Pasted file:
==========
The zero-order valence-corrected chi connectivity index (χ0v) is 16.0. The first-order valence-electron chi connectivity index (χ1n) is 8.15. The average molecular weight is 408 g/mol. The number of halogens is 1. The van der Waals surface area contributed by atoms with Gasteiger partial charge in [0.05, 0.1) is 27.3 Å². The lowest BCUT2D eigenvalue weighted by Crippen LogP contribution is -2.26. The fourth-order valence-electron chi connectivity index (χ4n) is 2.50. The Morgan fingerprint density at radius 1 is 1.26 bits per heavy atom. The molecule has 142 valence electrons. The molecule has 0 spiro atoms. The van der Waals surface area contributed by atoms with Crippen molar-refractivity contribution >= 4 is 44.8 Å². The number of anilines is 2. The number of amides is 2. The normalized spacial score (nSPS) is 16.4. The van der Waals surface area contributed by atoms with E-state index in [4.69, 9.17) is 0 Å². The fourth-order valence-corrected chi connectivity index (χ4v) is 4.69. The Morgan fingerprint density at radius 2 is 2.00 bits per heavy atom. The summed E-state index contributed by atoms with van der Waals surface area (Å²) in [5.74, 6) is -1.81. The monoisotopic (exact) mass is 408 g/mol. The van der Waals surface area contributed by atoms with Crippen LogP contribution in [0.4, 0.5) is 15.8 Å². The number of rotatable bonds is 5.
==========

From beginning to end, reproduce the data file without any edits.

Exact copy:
The zero-order valence-corrected chi connectivity index (χ0v) is 16.0. The first-order valence-electron chi connectivity index (χ1n) is 8.15. The average molecular weight is 408 g/mol. The number of halogens is 1. The van der Waals surface area contributed by atoms with Gasteiger partial charge in [0.05, 0.1) is 27.3 Å². The lowest BCUT2D eigenvalue weighted by Crippen LogP contribution is -2.26. The fourth-order valence-electron chi connectivity index (χ4n) is 2.50. The Morgan fingerprint density at radius 1 is 1.26 bits per heavy atom. The molecule has 142 valence electrons. The molecule has 0 spiro atoms. The van der Waals surface area contributed by atoms with Crippen molar-refractivity contribution >= 4 is 44.8 Å². The number of anilines is 2. The number of amides is 2. The normalized spacial score (nSPS) is 16.4. The van der Waals surface area contributed by atoms with E-state index in [4.69, 9.17) is 0 Å². The fourth-order valence-corrected chi connectivity index (χ4v) is 4.69. The Morgan fingerprint density at radius 2 is 2.00 bits per heavy atom. The summed E-state index contributed by atoms with van der Waals surface area (Å²) in [5.74, 6) is -1.81. The monoisotopic (exact) mass is 408 g/mol. The van der Waals surface area contributed by atoms with Crippen LogP contribution in [0.4, 0.5) is 15.8 Å². The number of rotatable bonds is 5.